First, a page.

Andrew Eames travels in the footsteps of his hero – National Geographic photographer Martin Chambi - to discover the culture and history of Peru through the famous Peruvian photographer's eyes.



Chambi’s shots have inspired generations of travellers.

I'm 3,400m up in the Andes, following in the footsteps of my photographic hero. Some of his work can be seen in a former Inca palace in Cusco, the Palacio Tupac Yupanqui. In these dimly lit first-floor rooms are black and white prints from the 1930s and ’40s, a time before the rest of the world knew much about Incas and alpacas, condors and cordilleras. Among them are portraits of leathery-faced Andean miners resting after a shift, and a Quechua family sitting proudly on top of their potato harvest, their immediate future safely secured.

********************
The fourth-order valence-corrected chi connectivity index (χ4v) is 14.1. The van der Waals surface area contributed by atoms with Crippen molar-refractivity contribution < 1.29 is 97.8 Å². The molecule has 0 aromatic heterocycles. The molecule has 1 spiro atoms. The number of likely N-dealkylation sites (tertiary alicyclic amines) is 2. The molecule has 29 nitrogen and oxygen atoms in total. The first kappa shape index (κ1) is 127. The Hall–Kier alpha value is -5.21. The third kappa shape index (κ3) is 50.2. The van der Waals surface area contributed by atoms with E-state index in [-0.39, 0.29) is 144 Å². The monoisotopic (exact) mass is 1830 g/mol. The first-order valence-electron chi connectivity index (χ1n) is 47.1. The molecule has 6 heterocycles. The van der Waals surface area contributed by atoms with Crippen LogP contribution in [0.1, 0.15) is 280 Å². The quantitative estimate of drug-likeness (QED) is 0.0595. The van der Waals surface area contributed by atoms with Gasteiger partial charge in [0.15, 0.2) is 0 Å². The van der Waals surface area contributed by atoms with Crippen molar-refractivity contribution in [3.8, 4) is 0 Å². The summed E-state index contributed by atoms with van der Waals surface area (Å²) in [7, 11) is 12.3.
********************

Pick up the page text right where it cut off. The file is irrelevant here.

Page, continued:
In one corner, an indigenous porter stands next to his lama on a mountain top, while playing his flute to pass the time. Next to him is a striking studio-based wedding photo complete with a deeply worried-looking bride and groom, lit like a painting; a whole novel right there, in just one photo. In another room rich colonial families, photographed in their finery and with their thoroughbred horses, pompous and proud against the austerity of the Andes, are contrasted with local street children, grubby and defiant in the narrow stone-flagged lanes of Cusco. And then of course there are the iconic photographs of Machu Picchu itself, looking like engravings in black and white, taken barely a dozen years after the Inca city was first discovered. These are images that every traveller with a camera aspires to, captured by a photographer who clearly had a tremendous rapport with his subjects. And they are images which continue to attract travellers to this corner of the world, with its ethnically mixed population, razor sharp air and intensity of light.